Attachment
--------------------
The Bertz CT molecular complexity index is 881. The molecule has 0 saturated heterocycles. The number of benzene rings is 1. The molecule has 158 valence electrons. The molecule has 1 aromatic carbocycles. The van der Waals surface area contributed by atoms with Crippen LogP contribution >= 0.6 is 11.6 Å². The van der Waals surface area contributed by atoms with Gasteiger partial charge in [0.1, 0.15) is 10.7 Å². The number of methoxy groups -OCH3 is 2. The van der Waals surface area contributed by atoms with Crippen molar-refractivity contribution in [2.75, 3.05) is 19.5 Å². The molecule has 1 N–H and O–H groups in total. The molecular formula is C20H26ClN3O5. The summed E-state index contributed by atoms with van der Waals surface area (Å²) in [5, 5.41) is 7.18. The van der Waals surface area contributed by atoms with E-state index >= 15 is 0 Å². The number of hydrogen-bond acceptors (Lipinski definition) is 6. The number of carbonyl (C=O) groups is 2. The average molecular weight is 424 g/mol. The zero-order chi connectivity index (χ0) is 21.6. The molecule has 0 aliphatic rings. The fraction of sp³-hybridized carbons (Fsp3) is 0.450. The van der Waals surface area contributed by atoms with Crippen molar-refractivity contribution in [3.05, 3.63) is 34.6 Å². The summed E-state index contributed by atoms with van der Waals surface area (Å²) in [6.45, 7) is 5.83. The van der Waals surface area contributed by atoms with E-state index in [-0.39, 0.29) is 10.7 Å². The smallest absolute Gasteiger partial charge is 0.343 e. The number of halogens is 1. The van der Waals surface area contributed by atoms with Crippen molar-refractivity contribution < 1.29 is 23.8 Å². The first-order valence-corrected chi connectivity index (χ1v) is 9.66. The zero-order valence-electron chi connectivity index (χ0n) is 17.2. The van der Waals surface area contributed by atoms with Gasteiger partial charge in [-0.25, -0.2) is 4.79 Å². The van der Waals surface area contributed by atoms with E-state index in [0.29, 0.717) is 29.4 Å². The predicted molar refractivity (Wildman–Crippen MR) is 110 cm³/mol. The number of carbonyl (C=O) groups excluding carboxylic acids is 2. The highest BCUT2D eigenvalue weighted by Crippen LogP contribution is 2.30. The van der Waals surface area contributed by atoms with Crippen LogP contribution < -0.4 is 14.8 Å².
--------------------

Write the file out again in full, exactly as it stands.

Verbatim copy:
The Bertz CT molecular complexity index is 881. The molecule has 0 saturated heterocycles. The number of benzene rings is 1. The molecule has 158 valence electrons. The molecule has 1 aromatic carbocycles. The van der Waals surface area contributed by atoms with Crippen LogP contribution >= 0.6 is 11.6 Å². The van der Waals surface area contributed by atoms with Gasteiger partial charge in [0.1, 0.15) is 10.7 Å². The number of methoxy groups -OCH3 is 2. The van der Waals surface area contributed by atoms with Crippen molar-refractivity contribution in [2.75, 3.05) is 19.5 Å². The molecule has 1 N–H and O–H groups in total. The molecular formula is C20H26ClN3O5. The summed E-state index contributed by atoms with van der Waals surface area (Å²) in [5, 5.41) is 7.18. The van der Waals surface area contributed by atoms with E-state index >= 15 is 0 Å². The number of hydrogen-bond acceptors (Lipinski definition) is 6. The number of carbonyl (C=O) groups is 2. The average molecular weight is 424 g/mol. The zero-order chi connectivity index (χ0) is 21.6. The molecule has 0 aliphatic rings. The fraction of sp³-hybridized carbons (Fsp3) is 0.450. The van der Waals surface area contributed by atoms with Crippen molar-refractivity contribution in [3.05, 3.63) is 34.6 Å². The summed E-state index contributed by atoms with van der Waals surface area (Å²) in [6.45, 7) is 5.83. The van der Waals surface area contributed by atoms with E-state index in [-0.39, 0.29) is 10.7 Å². The smallest absolute Gasteiger partial charge is 0.343 e. The number of halogens is 1. The van der Waals surface area contributed by atoms with Crippen molar-refractivity contribution < 1.29 is 23.8 Å². The first-order valence-corrected chi connectivity index (χ1v) is 9.66. The zero-order valence-electron chi connectivity index (χ0n) is 17.2. The van der Waals surface area contributed by atoms with Gasteiger partial charge in [-0.25, -0.2) is 4.79 Å². The van der Waals surface area contributed by atoms with E-state index in [0.29, 0.717) is 29.4 Å². The predicted molar refractivity (Wildman–Crippen MR) is 110 cm³/mol. The number of carbonyl (C=O) groups excluding carboxylic acids is 2. The highest BCUT2D eigenvalue weighted by Crippen LogP contribution is 2.30. The van der Waals surface area contributed by atoms with Crippen LogP contribution < -0.4 is 14.8 Å².